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The Space Station Freedom - International cooperation and innovation in space safetyThe Space Station Freedom (SSF) being developed by the United States, European Space Agency (ESA), Japan, and Canada poses novel safety challenges in design, operations, logistics, and program management. A brief overview discloses many features that make SSF a radical departure from earlier low earth orbit (LEO) space stations relative to safety management: size and power levels; multiphase manned assembly; 30-year planned lifetime, with embedded 'hooks and scars' forevolution; crew size and skill-mix variability; sustained logistical dependence; use of man, robotics and telepresence for on-orbit maintenance of station and free-flyer systems; closed-environment recycling; use of automation and expert systems; long-term operation of collocated life-sciences and materials-science experiments, requiring control and segregation of hazardous and chemically incompatible materials; and materials aging in space.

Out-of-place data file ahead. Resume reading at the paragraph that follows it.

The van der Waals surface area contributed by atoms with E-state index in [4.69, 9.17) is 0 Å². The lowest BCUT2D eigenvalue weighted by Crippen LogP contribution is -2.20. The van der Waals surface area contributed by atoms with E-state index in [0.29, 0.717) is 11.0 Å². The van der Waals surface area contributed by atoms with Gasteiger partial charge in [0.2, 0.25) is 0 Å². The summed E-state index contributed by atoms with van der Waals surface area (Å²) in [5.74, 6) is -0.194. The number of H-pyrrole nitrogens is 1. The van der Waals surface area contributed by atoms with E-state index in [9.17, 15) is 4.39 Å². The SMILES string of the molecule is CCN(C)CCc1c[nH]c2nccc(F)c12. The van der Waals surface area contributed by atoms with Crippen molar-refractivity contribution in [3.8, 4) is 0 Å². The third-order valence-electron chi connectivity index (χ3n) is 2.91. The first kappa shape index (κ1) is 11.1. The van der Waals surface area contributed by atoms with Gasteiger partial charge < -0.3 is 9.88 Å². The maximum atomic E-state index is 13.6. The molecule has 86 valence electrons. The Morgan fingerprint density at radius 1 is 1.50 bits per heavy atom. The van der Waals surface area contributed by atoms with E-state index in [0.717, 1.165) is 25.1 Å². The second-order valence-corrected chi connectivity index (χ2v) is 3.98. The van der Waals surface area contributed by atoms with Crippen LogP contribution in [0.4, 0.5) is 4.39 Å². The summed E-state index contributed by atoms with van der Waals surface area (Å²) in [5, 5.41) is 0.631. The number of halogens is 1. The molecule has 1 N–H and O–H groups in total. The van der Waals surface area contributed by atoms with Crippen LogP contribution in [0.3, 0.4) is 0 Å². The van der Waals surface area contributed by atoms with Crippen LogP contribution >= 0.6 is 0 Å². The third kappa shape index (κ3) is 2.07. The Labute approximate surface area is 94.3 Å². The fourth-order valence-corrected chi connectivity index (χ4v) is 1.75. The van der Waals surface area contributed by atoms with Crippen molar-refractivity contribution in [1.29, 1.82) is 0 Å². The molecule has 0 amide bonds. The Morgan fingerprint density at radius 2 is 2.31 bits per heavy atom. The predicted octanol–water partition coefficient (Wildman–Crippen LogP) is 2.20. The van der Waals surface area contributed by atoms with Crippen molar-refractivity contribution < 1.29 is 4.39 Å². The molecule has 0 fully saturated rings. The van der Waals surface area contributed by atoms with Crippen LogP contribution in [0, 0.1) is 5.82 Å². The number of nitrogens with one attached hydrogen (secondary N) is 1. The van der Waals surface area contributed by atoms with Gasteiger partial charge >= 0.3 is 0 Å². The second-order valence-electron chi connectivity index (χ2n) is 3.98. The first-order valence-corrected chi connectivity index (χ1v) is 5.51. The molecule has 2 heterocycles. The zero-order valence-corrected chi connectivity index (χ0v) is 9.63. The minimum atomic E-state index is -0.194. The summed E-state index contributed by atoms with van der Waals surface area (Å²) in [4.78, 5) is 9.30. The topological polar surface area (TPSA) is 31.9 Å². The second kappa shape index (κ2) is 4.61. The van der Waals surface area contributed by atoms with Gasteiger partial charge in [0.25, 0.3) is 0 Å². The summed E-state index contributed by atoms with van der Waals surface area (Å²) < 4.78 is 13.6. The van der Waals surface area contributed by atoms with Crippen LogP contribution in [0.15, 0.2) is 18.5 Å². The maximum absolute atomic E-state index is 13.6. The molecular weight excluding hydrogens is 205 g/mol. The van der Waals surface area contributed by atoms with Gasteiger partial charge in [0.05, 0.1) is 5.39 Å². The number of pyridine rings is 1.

Document ID
19900026586
Document Type
Conference Paper
Authors
Rodney, George A.
(NASA Headquarters Washington, DC United States)
Date Acquired
August 14, 2013
Publication Date
October 1, 1989
Subject Category
Spacecraft Design, Testing And Performance
Report/Patent Number
IAF PAPER 89-615
Distribution Limits
Public
Copyright
Other
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